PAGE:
Canadian swimmer's success throws spotlight on China's one-child policy

Canada's Margaret Macneil won the gold medal in the women's 100-meter butterfly at the Tokyo Olympics.

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Hong Kong (CNN)A gold medal-winning Canadian swimmer has made waves in China for her Chinese heritage, sparking heated discussions over the country's decades-long one-child policy and gender discrimination.

Margaret MacNeil shot to international fame Monday after winning the women's 100-meter butterfly at the Tokyo Olympics, setting an Americas continental record at her very first Games.
In China, however, the 21-year-old was drawing wide attention for another reason, as news spread that the Canadian girl who beat China's top woman swimmer, Zhang Yufei, by 0.05 seconds was actually born in China and adopted as a baby by a Canadian couple.
    The subject of MacNeil soon lit up Chinese social media. A hashtag about her victory became the top trending topic on Chinese microblogging site Weibo on Monday morning, and has since drawn nearly 400 million views.
      Much of the attention has focused on her Chinese heritage -- and reflections over the wider social and political circumstances that led to her adoption by a foreign family.
      MacNeil was born in 2000 in Jiujiang, a city on the southern shores of the Yangtze River in China's Jiangxi province, according to her profile on Team Canada's official website.
      On Chinese social media, many suspected she had been abandoned by her biological parents, a once-common practice under China's now-scrapped one-child policy.
        The stringent policy, in place until 2016, led to female infants being aborted, abandoned and even killed due to a traditional preference for sons among many Chinese families. That has left the country with a deeply skewed sex ratio at birth, and a surplus of more than 30 million men.
        Concerned about plunging birth rates, the Chinese government allowed all couples to have two children in 2016. This year, it further relaxed the policy to allow three children.
        But for many Chinese internet users, especially women, MacNeil's victory has served as a vivid reminder of the pernicious legacy of the decades-long policy, and still widespread gender inequality.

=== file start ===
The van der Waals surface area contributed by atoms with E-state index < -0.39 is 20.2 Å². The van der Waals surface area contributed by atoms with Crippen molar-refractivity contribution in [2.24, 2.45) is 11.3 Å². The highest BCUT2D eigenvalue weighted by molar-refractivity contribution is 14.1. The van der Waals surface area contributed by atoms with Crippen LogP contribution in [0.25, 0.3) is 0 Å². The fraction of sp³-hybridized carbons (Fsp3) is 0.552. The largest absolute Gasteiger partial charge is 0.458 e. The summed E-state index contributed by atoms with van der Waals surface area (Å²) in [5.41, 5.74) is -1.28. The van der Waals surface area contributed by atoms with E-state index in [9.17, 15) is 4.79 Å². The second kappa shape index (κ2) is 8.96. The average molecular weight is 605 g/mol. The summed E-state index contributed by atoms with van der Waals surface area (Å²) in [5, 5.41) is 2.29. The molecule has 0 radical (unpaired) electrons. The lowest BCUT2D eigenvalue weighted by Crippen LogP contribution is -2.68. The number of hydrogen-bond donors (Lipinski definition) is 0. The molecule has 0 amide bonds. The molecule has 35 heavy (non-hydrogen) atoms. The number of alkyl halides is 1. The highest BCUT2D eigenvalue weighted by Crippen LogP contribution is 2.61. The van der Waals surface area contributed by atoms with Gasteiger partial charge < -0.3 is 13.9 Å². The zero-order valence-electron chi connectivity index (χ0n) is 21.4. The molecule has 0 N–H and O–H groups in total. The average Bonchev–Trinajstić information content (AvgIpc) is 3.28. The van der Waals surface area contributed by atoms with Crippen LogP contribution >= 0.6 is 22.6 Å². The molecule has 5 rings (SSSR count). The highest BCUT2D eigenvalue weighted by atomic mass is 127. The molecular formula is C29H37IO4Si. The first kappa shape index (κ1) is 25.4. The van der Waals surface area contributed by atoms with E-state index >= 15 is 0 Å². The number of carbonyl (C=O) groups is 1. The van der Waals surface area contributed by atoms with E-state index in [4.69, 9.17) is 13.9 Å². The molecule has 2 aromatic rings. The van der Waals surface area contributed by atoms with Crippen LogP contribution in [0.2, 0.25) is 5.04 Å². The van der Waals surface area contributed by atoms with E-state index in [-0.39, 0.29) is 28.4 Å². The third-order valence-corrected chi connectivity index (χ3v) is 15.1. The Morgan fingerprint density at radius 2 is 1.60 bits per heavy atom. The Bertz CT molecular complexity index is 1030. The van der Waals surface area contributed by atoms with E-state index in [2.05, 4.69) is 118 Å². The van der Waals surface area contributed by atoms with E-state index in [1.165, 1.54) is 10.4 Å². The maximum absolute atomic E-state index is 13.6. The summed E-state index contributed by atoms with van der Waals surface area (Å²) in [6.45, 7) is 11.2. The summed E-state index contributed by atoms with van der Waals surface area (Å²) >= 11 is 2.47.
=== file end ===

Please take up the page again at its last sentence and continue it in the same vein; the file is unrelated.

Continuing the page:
According to the US government, more than 84% of the over 82,000 children Americans adopted from China between 1999 and 2019 are girls.
        While some online articles and posts have portrayed MacNeil's Chinese lineage as a case of national pride for China, many were quick to point out that the country should instead draw reflections.
        "We lost such a talent owing to the preference of boys to girls, how do you still have the nerve to mention (her Chinese origins)," a comment said.
        Others lamented the discrimination against girls in their upbringing, especially in rural China.
        "She might not be a talent had she been raised in China. Instead, she might have dropped out of school early to work in the factories," said another comment.
        One viral Weibo post, which said, "Canada has stumbled upon a precious gem" and called for people to help MacNeil search for her birth parents, was met with strong criticism.
        "It's the Canadians who have nurtured her into a precious gem," said the top comment underneath the post.
        After the race on Monday, Zhang, the Chinese swimmer who took silver, said she felt quite close to MacNeil. "I feel that she is a family member," Zhang was quoted as saying by Reuters.
        MacNeil, meanwhile, has stressed that she's Canadian and has "always grown up Canadian."
        "I was born in China and I was adopted when I was really young, so that's just as far as my Chinese heritage goes," MacNeil said at a